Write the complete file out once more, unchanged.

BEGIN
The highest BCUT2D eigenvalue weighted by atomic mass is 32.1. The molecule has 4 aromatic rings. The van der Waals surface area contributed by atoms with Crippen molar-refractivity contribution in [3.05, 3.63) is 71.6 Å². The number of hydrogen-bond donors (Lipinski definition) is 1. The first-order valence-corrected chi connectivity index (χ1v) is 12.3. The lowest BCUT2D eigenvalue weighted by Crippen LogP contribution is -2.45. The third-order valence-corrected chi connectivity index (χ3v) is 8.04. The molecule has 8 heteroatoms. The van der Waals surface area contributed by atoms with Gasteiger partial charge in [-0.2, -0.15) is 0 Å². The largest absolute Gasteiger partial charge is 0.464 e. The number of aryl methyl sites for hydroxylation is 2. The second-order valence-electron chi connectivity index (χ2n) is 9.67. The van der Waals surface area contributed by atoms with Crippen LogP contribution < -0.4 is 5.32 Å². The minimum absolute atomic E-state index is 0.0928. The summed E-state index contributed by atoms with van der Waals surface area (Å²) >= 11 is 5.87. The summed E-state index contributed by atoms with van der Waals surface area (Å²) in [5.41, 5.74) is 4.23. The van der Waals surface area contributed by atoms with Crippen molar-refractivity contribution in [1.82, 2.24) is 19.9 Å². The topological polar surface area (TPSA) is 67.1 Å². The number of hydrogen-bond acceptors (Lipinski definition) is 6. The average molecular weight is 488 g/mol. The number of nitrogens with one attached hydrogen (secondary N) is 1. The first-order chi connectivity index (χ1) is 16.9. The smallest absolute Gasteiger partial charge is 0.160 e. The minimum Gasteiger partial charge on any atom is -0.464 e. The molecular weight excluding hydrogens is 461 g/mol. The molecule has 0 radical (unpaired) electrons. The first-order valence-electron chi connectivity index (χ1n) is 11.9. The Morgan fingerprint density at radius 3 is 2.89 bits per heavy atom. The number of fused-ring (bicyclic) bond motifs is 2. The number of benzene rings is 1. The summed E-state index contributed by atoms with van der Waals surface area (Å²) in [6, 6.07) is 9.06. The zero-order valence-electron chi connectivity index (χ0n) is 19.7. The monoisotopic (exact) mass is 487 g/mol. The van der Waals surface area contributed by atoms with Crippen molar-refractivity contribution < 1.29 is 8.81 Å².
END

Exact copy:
The highest BCUT2D eigenvalue weighted by atomic mass is 32.1. The molecule has 4 aromatic rings. The van der Waals surface area contributed by atoms with Crippen molar-refractivity contribution in [3.05, 3.63) is 71.6 Å². The number of hydrogen-bond donors (Lipinski definition) is 1. The first-order valence-corrected chi connectivity index (χ1v) is 12.3. The lowest BCUT2D eigenvalue weighted by Crippen LogP contribution is -2.45. The third-order valence-corrected chi connectivity index (χ3v) is 8.04. The molecule has 8 heteroatoms. The van der Waals surface area contributed by atoms with Gasteiger partial charge in [-0.2, -0.15) is 0 Å². The largest absolute Gasteiger partial charge is 0.464 e. The number of aryl methyl sites for hydroxylation is 2. The second-order valence-electron chi connectivity index (χ2n) is 9.67. The van der Waals surface area contributed by atoms with Crippen LogP contribution < -0.4 is 5.32 Å². The minimum absolute atomic E-state index is 0.0928. The summed E-state index contributed by atoms with van der Waals surface area (Å²) >= 11 is 5.87. The summed E-state index contributed by atoms with van der Waals surface area (Å²) in [5.41, 5.74) is 4.23. The van der Waals surface area contributed by atoms with Crippen molar-refractivity contribution in [1.82, 2.24) is 19.9 Å². The topological polar surface area (TPSA) is 67.1 Å². The number of hydrogen-bond acceptors (Lipinski definition) is 6. The average molecular weight is 488 g/mol. The number of nitrogens with one attached hydrogen (secondary N) is 1. The first-order chi connectivity index (χ1) is 16.9. The smallest absolute Gasteiger partial charge is 0.160 e. The minimum Gasteiger partial charge on any atom is -0.464 e. The molecular weight excluding hydrogens is 461 g/mol. The molecule has 0 radical (unpaired) electrons. The first-order valence-electron chi connectivity index (χ1n) is 11.9. The Morgan fingerprint density at radius 3 is 2.89 bits per heavy atom. The number of fused-ring (bicyclic) bond motifs is 2. The number of benzene rings is 1. The summed E-state index contributed by atoms with van der Waals surface area (Å²) in [6, 6.07) is 9.06. The zero-order valence-electron chi connectivity index (χ0n) is 19.7. The monoisotopic (exact) mass is 487 g/mol. The van der Waals surface area contributed by atoms with Crippen molar-refractivity contribution < 1.29 is 8.81 Å².